Prader-Willi syndrome is a genetic disorder that affects about one person in 15,000. Men and women across all cultures are uniformly affected by the disorder. Symptoms arise from a modification or deletion of genes on chromosome 15 through spontaneous mutation or damage to the hypothalamus in childhood. Prader-Willi syndrome is diagnosed through genetic testing.
Symptoms of Prader-Willi syndrome
Specific physical and mental changes
Prader-Willi syndrome can be recognized by the presence of certain facial features, including almond-shaped eyes, a thin upper lip, a prominent nasal bridge, and a high, narrow forehead. People with this condition often exhibit decreased muscle tone, short stature, behavioral and cognitive problems, and incomplete sexual development.
Increased pain tolerance
Individuals with Prader-Willi syndrome also have a high pain tolerance. This means that individuals with the syndrome may present to health care providers with very advanced conditions. For example, a case of appendicitis is first recognized by someone as abdominal pain. In people with Prader-Willi syndrome, they do not recognize the abdominal pain until the bowel inflammation is very advanced. This can lead to serious complications.
Increased appetite and decreased muscle tone
The most notable symptom of Prader-Willi syndrome, for many, is an unusually large, seemingly insatiable appetite. Low muscle tone results in physical weakness, and infants often have trouble feeding due to weakness in muscles that allow sucking. This tendency is markedly changed in early childhood into adulthood, when patients experience insatiable hunger and overeating. Because of the large appetites and slowed metabolism that are characteristic of Prader-Willi syndrome, sufferers are often overweight or obese. In fact, Prader-Willi syndrome is the most common cause of genetic morbid obesity in children.
The effects of Prader-Willi syndrome on bone
Along with lack of muscle development, people with Prader-Willi syndrome also have lower bone density than their healthy peers. Low bone density can lead to fractures. When fractures occur in the spine, the spine can take on an abnormal shape such as a rounded back.
Growth hormone injections can minimize bone density loss and may be used in conjunction with proper nutrition to ensure that the individual is getting enough vitamin D and calcium. Likewise, properly timed administration of sex hormones such as estrogen, progesterone, or testosterone can help foster sexual maturation and development.
A focus on scoliosis in Prader-Willi syndrome
Scoliosis emerges in Prader-Willi syndrome in two age ranges, under the age of 4 and around 10 years of age. Younger children have C-shaped scoliosis, which results from poor muscle tone. The older group has S-shaped scoliosis, typically. Children with Prader-Willi syndrome should have routine monitoring for scoliosis starting when the infant can sit independently. This monitoring includes yearly clinical visits and spine radiographs (X-rays) as needed. If the spine shows signs of abnormal bending during these screening visits, X-rays may be needed more frequently.
A wider variety of treatments are becoming available for those with Prader-Willi syndrome, and most individuals with the disorder are able to live happy, fulfilling lives with hormone injections, physical therapy, and other interventions. Growth hormone injections during childhood can help improve physical development by improving muscle mass. These injections may be limited if they exacerbate appetite and weight gain.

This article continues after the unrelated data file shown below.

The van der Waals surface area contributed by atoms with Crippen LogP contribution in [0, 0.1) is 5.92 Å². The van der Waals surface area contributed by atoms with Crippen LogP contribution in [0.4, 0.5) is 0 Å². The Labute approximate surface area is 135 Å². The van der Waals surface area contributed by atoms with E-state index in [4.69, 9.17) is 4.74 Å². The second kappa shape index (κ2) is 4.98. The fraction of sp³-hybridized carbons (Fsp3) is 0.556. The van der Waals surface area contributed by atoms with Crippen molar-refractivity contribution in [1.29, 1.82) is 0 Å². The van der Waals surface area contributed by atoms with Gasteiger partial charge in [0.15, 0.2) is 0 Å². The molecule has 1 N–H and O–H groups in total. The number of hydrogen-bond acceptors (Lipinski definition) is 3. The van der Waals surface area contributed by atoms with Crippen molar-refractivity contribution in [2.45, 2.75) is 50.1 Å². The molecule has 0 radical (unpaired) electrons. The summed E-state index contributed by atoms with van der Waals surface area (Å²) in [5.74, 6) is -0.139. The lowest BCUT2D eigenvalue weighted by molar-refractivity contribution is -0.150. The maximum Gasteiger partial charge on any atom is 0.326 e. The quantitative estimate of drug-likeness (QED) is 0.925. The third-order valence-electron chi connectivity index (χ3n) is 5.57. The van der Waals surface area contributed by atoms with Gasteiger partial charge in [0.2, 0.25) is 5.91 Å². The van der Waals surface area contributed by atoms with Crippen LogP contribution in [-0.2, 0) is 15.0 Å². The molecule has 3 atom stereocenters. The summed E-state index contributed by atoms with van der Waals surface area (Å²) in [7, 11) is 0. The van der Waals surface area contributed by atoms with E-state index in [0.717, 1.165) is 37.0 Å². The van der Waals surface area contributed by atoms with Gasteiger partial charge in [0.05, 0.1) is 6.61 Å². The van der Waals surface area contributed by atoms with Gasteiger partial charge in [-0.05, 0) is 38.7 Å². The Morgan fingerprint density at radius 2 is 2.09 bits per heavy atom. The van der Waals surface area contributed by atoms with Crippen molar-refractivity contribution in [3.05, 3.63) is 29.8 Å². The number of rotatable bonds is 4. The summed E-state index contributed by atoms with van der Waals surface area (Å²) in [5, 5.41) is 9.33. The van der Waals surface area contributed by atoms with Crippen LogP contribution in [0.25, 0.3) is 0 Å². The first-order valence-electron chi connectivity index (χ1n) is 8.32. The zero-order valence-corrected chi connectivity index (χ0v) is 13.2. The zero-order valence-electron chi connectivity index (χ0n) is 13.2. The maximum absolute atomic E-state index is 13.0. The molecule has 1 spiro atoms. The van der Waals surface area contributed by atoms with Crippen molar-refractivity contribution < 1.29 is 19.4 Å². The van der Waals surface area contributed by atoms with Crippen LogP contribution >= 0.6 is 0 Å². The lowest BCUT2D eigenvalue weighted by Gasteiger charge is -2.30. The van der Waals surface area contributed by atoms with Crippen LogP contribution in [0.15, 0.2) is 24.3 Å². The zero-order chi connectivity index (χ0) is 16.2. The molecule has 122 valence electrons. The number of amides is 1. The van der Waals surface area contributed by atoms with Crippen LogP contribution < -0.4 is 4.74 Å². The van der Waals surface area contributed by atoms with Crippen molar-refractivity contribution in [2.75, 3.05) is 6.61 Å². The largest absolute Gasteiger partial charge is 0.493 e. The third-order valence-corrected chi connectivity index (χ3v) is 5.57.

Pharmaceutical weight loss aids are not recommended, as they have not been shown to effectively control appetite or reduce binge eating. On the other hand, psychotropic drugs can mitigate overeating in some individuals. Weight loss surgery has been shown to be effective in some cases, though it usually only used when behavioral methods have been proven ineffective.
Because of decreased muscle tone and increased body weight, sleep apnea is common among children with Prader-Willi syndrome. This can be managed with a positive airway pressure machine (i.e., CPAP).
Because of the unique nature of the condition, patients with Prader-Willi syndrome should be followed by and cared for by an orthopedic surgeon, particularly someone with experience in scoliosis care.
Treatment of scoliosis can involve casting, bracing, physical therapy, and surgery. Scoliosis that is diagnosed in an infant (up to age 3) with Prader-Willi syndrome may be successfully treated by casting the spine.
Bracing, specifically a thoracic-lumbar-sacral orthosis or TLSO, is used to treat scoliosis in children older than three years of age. The TLSO is worn for 16-20 hours per day to be effective. The time in brace is reduced over time as the patient achieves skeletal (bone) maturity or the end of growth.
If the curvature of the spine exceeds about 40 to 50°, scoliosis surgery is required. Spinal fusion is a curative option for scoliosis, but in younger children (up to 10 years of age), the surgery could permanently restrict growth of the spine and chest. Alternatively, orthopedic surgeons can use expandable implants to correct spine curvature and permit bone growth. If these options fail, however, definitive spinal fusion surgery may be needed. Indeed, definitive spinal fusion is the treatment of choice in older children with Prader-Willi syndrome and scoliosis. Newer tethering procedures in which growth and motion are preserved can be offered to select patients.
Brennen is a 12-year-old young man with Prader-Willi syndrome and severe, progressive scoliosis. Despite multiple prior operations and bracing, his curvatures continued to progress. Dr. Lonner performed a final definitive operation to correct Brennen’s spine. Brennan has since resumed full activities and is a very active and inquisitive young man.
Dr. Lonner with Brennen at 5 weeks post-operative visit